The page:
© David M. Benett

Art

Gavin Turk: ‘Artists hold up a wonky mirror to society’

He’s quite possibly the only artist in the world who’s reluctant to talk about himself. Ahead of a charity sale featuring his work, Gavin Turk discusses environmentalism, non-violent protest and the uneasy relationship between art and money

For a man who was refused a degree by the Royal College Of Art for the sheer ballsiness of his degree piece – a commemorative blue plaque in his studio that simply read “Gavin Turk, Sculptor, worked here 1989-1991” – Gavin Turk is surprisingly equivocal on what he thinks art and artists should do. Case in point: Turk was arrested last year for blockading Lambeth Bridge with Extinction Rebellion. Does he consider himself an activist? “I don’t know,” he ruminates. “I really don’t know.” At its wittiest, his work has mocked the idea of the heroic, genius artist-as-individual; so, do money and celebrity have a negative impact on art? “It’s a really interesting and difficult question.” Maybe not the strident responses you might expect from the Tracey Emins or the Damien Hirsts of the world, but then Turk was always one of the more self-effacing of the Young British Artists catapulted to fame by Charles Saatchi in the late Nineties.

Plus, the questions have been sprung on him. The real reason we’re talking is because a painting of Turk’s, a lilac-and-mint portrait of Elvis Presley entitled “Rock Gunslinger Pale Green And Ochre”, has been put up for auction in aid of Willow, a charity set up by former Arsenal goalkeeper Bob Wilson. Along with works by Sir Antony Gormley, Rankin, Mark Wallinger, Chantal Joffe and others, his painting will be sold at an event held by private bank Coutts to fund “special days” for the severely ill – one-off, uplifting experiences that mark a break from the dreariness of illness. Turk is a friend of Wilson’s son, the radio DJ John Wilson, and so has a personal connection to the charity. Although he has been involved in charity auctions before, this is the first time he has worked with Willow. Turk chose to include “Gunslinger” because it has “a certain youth, arrogance... It appeared in my hands at the moment when the talk of the auction came up. It was a happy accident.” With luck, it will make something in the region of £30,000.

Gavin Turk, “Rock Gunslinger Pale Green and Ochre”, 2012

And so we come back to the subject of money in art. Turk famously dressed as a homeless man to attend the opening of Saatchi’s groundbreaking Sensation exhibition in 1997 and has cast sleeping bags of the type seen on London street corners in bronze. Did he worry about selling his work at a private bank? “Art has to have an audience. It has to also possibly enter into a marketplace in some way. The amount of zeroes on the end of a price tag? That’s the kind of thing that makes people look – even if they’re not looking in the right way!” he says, laughing.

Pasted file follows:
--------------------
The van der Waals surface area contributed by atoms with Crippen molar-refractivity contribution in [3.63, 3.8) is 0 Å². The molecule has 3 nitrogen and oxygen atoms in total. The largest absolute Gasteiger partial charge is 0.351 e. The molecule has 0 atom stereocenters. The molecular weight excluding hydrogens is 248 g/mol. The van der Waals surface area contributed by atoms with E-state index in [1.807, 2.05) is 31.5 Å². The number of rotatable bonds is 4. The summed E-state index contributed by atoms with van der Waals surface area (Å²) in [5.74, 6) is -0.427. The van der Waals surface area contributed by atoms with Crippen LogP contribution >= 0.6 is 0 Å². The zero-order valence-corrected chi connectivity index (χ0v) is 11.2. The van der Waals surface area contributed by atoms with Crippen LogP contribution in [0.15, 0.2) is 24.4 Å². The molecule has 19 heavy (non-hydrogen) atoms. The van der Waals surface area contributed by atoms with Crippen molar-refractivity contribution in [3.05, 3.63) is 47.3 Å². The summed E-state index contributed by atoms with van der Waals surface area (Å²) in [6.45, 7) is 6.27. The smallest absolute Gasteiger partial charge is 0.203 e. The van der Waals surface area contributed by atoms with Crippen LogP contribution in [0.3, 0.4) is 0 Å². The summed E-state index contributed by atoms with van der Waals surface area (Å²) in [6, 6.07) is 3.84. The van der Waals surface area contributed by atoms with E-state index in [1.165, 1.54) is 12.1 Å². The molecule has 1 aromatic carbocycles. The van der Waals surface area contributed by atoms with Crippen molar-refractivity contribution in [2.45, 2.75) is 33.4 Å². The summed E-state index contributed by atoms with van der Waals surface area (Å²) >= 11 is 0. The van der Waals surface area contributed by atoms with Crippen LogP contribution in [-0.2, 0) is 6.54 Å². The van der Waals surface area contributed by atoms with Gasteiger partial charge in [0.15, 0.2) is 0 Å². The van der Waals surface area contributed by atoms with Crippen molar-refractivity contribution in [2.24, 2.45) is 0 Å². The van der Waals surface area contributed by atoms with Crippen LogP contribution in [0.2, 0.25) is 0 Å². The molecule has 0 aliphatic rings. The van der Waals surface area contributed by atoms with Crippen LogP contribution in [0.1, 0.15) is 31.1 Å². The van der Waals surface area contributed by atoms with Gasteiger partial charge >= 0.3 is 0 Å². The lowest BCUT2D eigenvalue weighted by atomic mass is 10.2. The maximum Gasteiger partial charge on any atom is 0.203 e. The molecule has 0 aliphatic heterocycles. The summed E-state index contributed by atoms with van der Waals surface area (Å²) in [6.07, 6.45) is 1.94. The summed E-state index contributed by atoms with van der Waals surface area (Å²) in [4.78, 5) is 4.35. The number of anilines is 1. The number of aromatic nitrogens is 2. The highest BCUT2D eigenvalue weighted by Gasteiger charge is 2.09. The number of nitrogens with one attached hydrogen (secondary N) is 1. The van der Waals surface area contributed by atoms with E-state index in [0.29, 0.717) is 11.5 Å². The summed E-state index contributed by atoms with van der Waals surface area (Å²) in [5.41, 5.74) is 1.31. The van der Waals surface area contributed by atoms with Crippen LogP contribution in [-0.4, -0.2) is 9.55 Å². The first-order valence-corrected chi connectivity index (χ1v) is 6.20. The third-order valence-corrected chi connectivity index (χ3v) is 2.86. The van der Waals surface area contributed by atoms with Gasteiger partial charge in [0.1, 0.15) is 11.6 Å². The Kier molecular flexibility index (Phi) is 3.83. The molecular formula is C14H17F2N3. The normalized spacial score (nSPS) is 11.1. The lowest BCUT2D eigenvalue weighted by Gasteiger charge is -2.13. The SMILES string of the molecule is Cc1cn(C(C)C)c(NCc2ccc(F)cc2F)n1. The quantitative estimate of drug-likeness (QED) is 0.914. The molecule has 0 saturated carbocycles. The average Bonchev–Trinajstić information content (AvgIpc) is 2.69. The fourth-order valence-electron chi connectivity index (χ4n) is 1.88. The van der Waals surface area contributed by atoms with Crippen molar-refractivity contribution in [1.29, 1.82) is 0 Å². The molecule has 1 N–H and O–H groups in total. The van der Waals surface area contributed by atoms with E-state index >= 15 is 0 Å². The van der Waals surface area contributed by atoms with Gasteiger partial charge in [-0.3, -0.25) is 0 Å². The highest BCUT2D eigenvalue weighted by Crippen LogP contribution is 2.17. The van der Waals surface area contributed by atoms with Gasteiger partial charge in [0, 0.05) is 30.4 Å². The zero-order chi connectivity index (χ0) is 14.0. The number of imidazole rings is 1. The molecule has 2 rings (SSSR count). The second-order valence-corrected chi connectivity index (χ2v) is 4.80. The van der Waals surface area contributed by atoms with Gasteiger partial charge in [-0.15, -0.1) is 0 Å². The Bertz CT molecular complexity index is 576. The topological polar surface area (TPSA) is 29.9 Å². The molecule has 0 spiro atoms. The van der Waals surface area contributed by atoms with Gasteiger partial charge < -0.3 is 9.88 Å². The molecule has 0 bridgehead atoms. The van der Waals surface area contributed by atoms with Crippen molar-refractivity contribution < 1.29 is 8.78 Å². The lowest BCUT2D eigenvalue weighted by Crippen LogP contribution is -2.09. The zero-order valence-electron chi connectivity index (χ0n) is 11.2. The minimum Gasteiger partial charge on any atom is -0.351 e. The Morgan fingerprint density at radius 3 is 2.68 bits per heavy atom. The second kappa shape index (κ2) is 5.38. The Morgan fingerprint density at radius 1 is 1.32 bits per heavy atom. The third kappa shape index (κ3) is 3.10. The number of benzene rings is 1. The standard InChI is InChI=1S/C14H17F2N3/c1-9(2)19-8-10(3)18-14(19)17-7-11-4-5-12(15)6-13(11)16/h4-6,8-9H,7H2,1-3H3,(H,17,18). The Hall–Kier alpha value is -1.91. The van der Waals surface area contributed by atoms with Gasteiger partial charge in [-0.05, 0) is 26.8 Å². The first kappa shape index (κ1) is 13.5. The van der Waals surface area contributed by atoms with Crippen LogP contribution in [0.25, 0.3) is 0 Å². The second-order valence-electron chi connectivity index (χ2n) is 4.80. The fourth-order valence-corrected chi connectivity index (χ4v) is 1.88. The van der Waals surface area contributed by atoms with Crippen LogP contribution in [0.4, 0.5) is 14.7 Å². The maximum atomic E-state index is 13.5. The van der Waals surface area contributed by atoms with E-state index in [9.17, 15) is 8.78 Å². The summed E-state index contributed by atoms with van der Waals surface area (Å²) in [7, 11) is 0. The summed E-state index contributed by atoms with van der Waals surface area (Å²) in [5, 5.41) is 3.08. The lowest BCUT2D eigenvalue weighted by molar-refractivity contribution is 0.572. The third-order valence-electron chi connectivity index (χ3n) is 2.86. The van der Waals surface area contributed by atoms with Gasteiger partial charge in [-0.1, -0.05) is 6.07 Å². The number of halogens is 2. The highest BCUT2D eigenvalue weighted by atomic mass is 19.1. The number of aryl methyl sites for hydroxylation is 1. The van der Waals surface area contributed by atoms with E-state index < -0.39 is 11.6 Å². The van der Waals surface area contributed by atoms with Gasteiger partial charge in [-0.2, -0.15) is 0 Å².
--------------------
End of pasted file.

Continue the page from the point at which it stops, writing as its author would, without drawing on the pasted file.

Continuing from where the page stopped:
For all his dissembling, Turk is good at getting people to look, in particular, at the issues he thinks are important. In a piece for the Guardian after his Lambeth Bridge arrest, he branded climate activism a “moral imperative”. He is now preparing an exhibition, Letting Go, that will open midway through October in Amsterdam, and which is partially dedicated to that “ubiquitous” global scourge, the plastic bottle. But Turk is sceptical of the melding of activism and artistic expression. “Artists hold up a kind of wonky mirror to society,” he says. “There is that problematic element of the artist’s ego.” He’s keen to emphasise that the persona of “Gavin Turk” itself is an alter-ego, that while artists such as Grayson Perry use their work to consciously agitate for change, he still sees a “mild schizophrenia” between Turk “the artist” and Turk “the person”. “There is a point at which I see myself as an artist from a distance,” he says. “I don’t think sitting on a bridge and being active – the Extinction Rebellion cause – is an artwork. I think that’s me ‘the person’.”

Whether Willow has Turk-the-artist or Turk-the-person to thank, £30,000 is £30,000. And Turk is perfectly comfortable rubbing shoulders with the rich and powerful while pointing out their hypocrisies. He may even tap Coutts up for funding for his own children’s charity, The House Of Fairy Tales, he confides, half-joking. “Artists definitely have a role to give a visual form to some of the political issues of the day. Art is a fantastic way of giving images, forms and shapes – and money – to a charity. It's a win-win thing.”

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